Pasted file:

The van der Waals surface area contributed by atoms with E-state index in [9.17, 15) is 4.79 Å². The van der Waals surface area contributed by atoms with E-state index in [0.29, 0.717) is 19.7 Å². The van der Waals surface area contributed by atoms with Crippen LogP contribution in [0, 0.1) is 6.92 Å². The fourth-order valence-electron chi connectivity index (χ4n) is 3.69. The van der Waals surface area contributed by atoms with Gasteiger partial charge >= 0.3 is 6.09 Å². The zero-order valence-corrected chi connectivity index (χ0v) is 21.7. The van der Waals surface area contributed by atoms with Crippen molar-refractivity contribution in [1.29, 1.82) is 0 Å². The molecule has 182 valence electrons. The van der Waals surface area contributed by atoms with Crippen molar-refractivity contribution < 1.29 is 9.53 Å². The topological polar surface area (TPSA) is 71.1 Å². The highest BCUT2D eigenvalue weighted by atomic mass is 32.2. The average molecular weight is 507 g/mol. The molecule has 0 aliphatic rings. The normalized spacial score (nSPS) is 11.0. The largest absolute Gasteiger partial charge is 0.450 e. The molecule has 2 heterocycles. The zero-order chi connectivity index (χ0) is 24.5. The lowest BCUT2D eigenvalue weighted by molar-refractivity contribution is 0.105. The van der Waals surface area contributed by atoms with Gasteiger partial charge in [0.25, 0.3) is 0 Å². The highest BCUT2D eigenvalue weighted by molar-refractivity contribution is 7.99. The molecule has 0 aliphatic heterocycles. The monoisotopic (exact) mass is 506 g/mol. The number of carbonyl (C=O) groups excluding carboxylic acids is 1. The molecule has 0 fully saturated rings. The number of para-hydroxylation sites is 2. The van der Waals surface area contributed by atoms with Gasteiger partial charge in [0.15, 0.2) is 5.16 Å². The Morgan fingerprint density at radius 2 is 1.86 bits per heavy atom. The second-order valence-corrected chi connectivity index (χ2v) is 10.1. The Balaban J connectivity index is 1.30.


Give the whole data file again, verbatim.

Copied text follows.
The van der Waals surface area contributed by atoms with E-state index in [9.17, 15) is 4.79 Å². The van der Waals surface area contributed by atoms with E-state index in [0.29, 0.717) is 19.7 Å². The van der Waals surface area contributed by atoms with Crippen LogP contribution in [0, 0.1) is 6.92 Å². The fourth-order valence-electron chi connectivity index (χ4n) is 3.69. The van der Waals surface area contributed by atoms with Gasteiger partial charge >= 0.3 is 6.09 Å². The zero-order valence-corrected chi connectivity index (χ0v) is 21.7. The van der Waals surface area contributed by atoms with Crippen molar-refractivity contribution in [1.29, 1.82) is 0 Å². The molecule has 182 valence electrons. The van der Waals surface area contributed by atoms with Crippen molar-refractivity contribution < 1.29 is 9.53 Å². The topological polar surface area (TPSA) is 71.1 Å². The highest BCUT2D eigenvalue weighted by atomic mass is 32.2. The average molecular weight is 507 g/mol. The molecule has 0 aliphatic rings. The normalized spacial score (nSPS) is 11.0. The largest absolute Gasteiger partial charge is 0.450 e. The molecule has 2 heterocycles. The zero-order chi connectivity index (χ0) is 24.5. The lowest BCUT2D eigenvalue weighted by molar-refractivity contribution is 0.105. The van der Waals surface area contributed by atoms with Gasteiger partial charge in [0.25, 0.3) is 0 Å². The highest BCUT2D eigenvalue weighted by molar-refractivity contribution is 7.99. The molecule has 0 aliphatic heterocycles. The monoisotopic (exact) mass is 506 g/mol. The number of carbonyl (C=O) groups excluding carboxylic acids is 1. The molecule has 0 fully saturated rings. The number of para-hydroxylation sites is 2. The van der Waals surface area contributed by atoms with Gasteiger partial charge in [0.15, 0.2) is 5.16 Å². The Morgan fingerprint density at radius 2 is 1.86 bits per heavy atom. The second-order valence-corrected chi connectivity index (χ2v) is 10.1. The Balaban J connectivity index is 1.30.